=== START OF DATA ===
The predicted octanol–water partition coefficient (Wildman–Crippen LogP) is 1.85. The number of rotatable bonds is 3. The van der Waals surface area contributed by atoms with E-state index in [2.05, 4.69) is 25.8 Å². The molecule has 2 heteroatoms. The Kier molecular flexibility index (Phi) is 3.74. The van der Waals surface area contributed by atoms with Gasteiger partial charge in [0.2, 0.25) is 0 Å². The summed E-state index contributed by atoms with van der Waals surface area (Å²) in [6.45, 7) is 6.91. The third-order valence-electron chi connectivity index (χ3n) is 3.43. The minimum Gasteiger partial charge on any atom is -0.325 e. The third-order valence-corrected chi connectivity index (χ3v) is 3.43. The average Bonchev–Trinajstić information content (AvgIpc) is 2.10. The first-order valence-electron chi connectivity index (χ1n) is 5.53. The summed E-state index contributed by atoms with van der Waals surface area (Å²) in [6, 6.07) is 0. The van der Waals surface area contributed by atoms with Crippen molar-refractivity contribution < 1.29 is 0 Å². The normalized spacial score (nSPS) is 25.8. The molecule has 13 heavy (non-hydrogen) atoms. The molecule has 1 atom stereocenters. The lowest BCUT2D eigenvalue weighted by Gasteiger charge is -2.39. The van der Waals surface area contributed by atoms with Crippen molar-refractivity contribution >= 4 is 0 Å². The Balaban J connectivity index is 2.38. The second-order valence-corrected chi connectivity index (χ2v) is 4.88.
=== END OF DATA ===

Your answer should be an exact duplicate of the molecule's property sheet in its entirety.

The predicted octanol–water partition coefficient (Wildman–Crippen LogP) is 1.85. The number of rotatable bonds is 3. The van der Waals surface area contributed by atoms with E-state index in [2.05, 4.69) is 25.8 Å². The molecule has 2 heteroatoms. The Kier molecular flexibility index (Phi) is 3.74. The van der Waals surface area contributed by atoms with Gasteiger partial charge in [0.2, 0.25) is 0 Å². The summed E-state index contributed by atoms with van der Waals surface area (Å²) in [6.45, 7) is 6.91. The third-order valence-electron chi connectivity index (χ3n) is 3.43. The minimum Gasteiger partial charge on any atom is -0.325 e. The third-order valence-corrected chi connectivity index (χ3v) is 3.43. The average Bonchev–Trinajstić information content (AvgIpc) is 2.10. The first-order valence-electron chi connectivity index (χ1n) is 5.53. The summed E-state index contributed by atoms with van der Waals surface area (Å²) in [6, 6.07) is 0. The van der Waals surface area contributed by atoms with Crippen molar-refractivity contribution < 1.29 is 0 Å². The normalized spacial score (nSPS) is 25.8. The molecule has 13 heavy (non-hydrogen) atoms. The molecule has 1 atom stereocenters. The lowest BCUT2D eigenvalue weighted by Gasteiger charge is -2.39. The van der Waals surface area contributed by atoms with Crippen molar-refractivity contribution >= 4 is 0 Å². The Balaban J connectivity index is 2.38. The second-order valence-corrected chi connectivity index (χ2v) is 4.88.